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You may have known it all along but hugging really is good for you – and a group of researchers believe they've proved it. In a study of over 400 individuals, people who hugged were shown to feel less negative responses throughout their entire day after they'd received one. People who had been hugged showed lower blood pressure as well as augmented levels of happiness hormone oxytocin. Interestingly, single people and those in partnerships were found to demonstrate the same sorts of responses within this study from November.
A hug a day keeps the demons away! shutterstock/sebra
Scientific research conducted over decades found that playing board games which involve memory and problem solving can help you to retain thinking skills in old age. Psychologists from the University of Edinburgh studied over 1,000 people in their 70s to come up with the findings which focussed on non-digital games such as bingo, chess, cards and crosswords. In November, University of Edinburgh's Dr Drew Altschul said: “These latest findings add to evidence that being more engaged in activities during life might be associated with better thinking skills in later life.”
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According to The Independent, a study found that regularly taking saunas can help to prevent heart disease. The work, published in the BMC Medicine journal in September, claimed that cardiovascular disease is less common among the over-50s age group if they enjoy saunas on a frequent basis. The research was conducted in Finland over the course of a 15-year period. It's not yet known why saunas seem to be so beneficial for heart health in older age. However, one researcher said that it could be tied up with the fact that taking saunas is a relaxing activity that may help to lower blood pressure.
Saunas could reduce heart disease shutterstock/Med Photo Studio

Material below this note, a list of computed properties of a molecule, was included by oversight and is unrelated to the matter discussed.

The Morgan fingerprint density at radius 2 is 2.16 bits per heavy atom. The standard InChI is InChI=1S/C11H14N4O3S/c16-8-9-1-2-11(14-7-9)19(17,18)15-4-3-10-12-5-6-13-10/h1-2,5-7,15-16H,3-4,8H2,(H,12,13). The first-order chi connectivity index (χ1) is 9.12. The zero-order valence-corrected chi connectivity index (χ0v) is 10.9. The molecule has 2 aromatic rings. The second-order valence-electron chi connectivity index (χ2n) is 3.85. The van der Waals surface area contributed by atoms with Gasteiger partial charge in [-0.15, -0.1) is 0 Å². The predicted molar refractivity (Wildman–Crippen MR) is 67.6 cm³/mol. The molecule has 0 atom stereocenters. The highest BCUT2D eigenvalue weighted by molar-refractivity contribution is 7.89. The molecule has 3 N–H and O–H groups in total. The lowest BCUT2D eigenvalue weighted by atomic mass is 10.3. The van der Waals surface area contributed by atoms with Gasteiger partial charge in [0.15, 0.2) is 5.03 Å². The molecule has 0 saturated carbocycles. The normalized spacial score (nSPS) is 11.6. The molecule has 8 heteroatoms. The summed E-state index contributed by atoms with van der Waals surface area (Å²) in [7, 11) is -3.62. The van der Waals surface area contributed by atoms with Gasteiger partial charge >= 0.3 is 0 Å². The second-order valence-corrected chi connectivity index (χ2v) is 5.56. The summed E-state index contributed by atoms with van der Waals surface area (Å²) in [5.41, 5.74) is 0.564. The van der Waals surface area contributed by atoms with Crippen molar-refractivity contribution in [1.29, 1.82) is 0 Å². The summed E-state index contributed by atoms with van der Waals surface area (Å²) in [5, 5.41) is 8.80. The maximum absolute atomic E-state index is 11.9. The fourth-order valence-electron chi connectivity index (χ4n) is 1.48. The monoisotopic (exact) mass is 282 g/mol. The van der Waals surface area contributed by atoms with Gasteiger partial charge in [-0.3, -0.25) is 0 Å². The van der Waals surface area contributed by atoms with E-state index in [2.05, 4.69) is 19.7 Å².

In reports made in The Independent in August, an academic study calculated that Europe has sufficient space and the right meteorological conditions to supply enough electrical energy to meet the whole world's needs. By 2050, 497 exajoules of power could be derived from wind in the continent, which is more than enough to go around. The study said that a mixture of both onshore and offshore would be needed to meet this, especially as global demand rises. Turkey and Norway were singled out as countries which were particularly suited to wind energy.
According to a report on the BBC, scientists have developed a new procedure for conducting liver transplants. This, it's hoped, will help to speed up the rate at which they can be transplanted, helping to slash waiting times. Donated livers are normally chilled, which mean they can degrade. The new idea is to use perfusion machines in order to keep livers in good condition for longer, offering greater flexibility for finding suitable recipients.
In July, The Daily Telegraph reported that the numbers of tigers roaming around India may have risen by as much as 30 per cent since 2014. Back then, new measures were brought in to protect these big cats. This means that well over two-thirds of the wild tiger population now lives within India's borders. The country is now on track to meet its internationally agreed commitments to improve global tiger numbers by creating safer habitats for these impressive creatures.
The cat's back: there are more tigers in Nepal than previously thought